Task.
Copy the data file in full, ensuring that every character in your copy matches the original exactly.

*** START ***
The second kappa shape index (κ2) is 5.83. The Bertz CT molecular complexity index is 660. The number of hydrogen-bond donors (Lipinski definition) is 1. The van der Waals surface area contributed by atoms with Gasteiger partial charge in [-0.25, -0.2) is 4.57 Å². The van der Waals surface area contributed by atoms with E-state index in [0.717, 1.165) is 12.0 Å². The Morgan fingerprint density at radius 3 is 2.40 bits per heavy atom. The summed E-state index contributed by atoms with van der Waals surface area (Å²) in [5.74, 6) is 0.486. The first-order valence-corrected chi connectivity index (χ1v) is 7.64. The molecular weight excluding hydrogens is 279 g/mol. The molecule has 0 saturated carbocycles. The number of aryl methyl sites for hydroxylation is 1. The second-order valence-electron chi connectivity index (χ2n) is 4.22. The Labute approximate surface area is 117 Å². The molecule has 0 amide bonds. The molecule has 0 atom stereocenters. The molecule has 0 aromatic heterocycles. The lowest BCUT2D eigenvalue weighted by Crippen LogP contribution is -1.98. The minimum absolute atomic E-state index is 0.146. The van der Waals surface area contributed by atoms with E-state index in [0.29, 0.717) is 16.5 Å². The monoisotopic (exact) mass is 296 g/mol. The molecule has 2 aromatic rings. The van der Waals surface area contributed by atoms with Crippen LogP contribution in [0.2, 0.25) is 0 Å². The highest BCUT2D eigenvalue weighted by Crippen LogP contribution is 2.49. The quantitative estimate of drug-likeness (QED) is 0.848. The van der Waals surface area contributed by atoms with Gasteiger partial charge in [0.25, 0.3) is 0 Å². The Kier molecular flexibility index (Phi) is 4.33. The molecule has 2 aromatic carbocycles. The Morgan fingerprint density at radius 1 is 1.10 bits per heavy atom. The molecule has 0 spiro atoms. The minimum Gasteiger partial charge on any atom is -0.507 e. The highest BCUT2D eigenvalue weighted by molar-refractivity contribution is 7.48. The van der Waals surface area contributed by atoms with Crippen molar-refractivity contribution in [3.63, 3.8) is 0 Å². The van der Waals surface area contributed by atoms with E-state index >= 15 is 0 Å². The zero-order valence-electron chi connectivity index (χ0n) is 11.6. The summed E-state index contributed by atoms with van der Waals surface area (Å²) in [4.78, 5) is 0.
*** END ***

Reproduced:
The second kappa shape index (κ2) is 5.83. The Bertz CT molecular complexity index is 660. The number of hydrogen-bond donors (Lipinski definition) is 1. The van der Waals surface area contributed by atoms with Gasteiger partial charge in [-0.25, -0.2) is 4.57 Å². The van der Waals surface area contributed by atoms with E-state index in [0.717, 1.165) is 12.0 Å². The Morgan fingerprint density at radius 3 is 2.40 bits per heavy atom. The summed E-state index contributed by atoms with van der Waals surface area (Å²) in [5.74, 6) is 0.486. The first-order valence-corrected chi connectivity index (χ1v) is 7.64. The molecular weight excluding hydrogens is 279 g/mol. The molecule has 0 saturated carbocycles. The number of aryl methyl sites for hydroxylation is 1. The second-order valence-electron chi connectivity index (χ2n) is 4.22. The Labute approximate surface area is 117 Å². The molecule has 0 amide bonds. The molecule has 0 atom stereocenters. The molecule has 0 aromatic heterocycles. The lowest BCUT2D eigenvalue weighted by Crippen LogP contribution is -1.98. The minimum absolute atomic E-state index is 0.146. The van der Waals surface area contributed by atoms with E-state index in [0.29, 0.717) is 16.5 Å². The monoisotopic (exact) mass is 296 g/mol. The molecule has 2 aromatic rings. The van der Waals surface area contributed by atoms with Crippen LogP contribution in [0.2, 0.25) is 0 Å². The highest BCUT2D eigenvalue weighted by Crippen LogP contribution is 2.49. The quantitative estimate of drug-likeness (QED) is 0.848. The van der Waals surface area contributed by atoms with Gasteiger partial charge in [0.25, 0.3) is 0 Å². The Kier molecular flexibility index (Phi) is 4.33. The molecule has 2 aromatic carbocycles. The Morgan fingerprint density at radius 1 is 1.10 bits per heavy atom. The molecule has 0 spiro atoms. The minimum Gasteiger partial charge on any atom is -0.507 e. The highest BCUT2D eigenvalue weighted by molar-refractivity contribution is 7.48. The van der Waals surface area contributed by atoms with Crippen molar-refractivity contribution in [3.63, 3.8) is 0 Å². The van der Waals surface area contributed by atoms with E-state index >= 15 is 0 Å². The zero-order valence-electron chi connectivity index (χ0n) is 11.6. The summed E-state index contributed by atoms with van der Waals surface area (Å²) in [4.78, 5) is 0.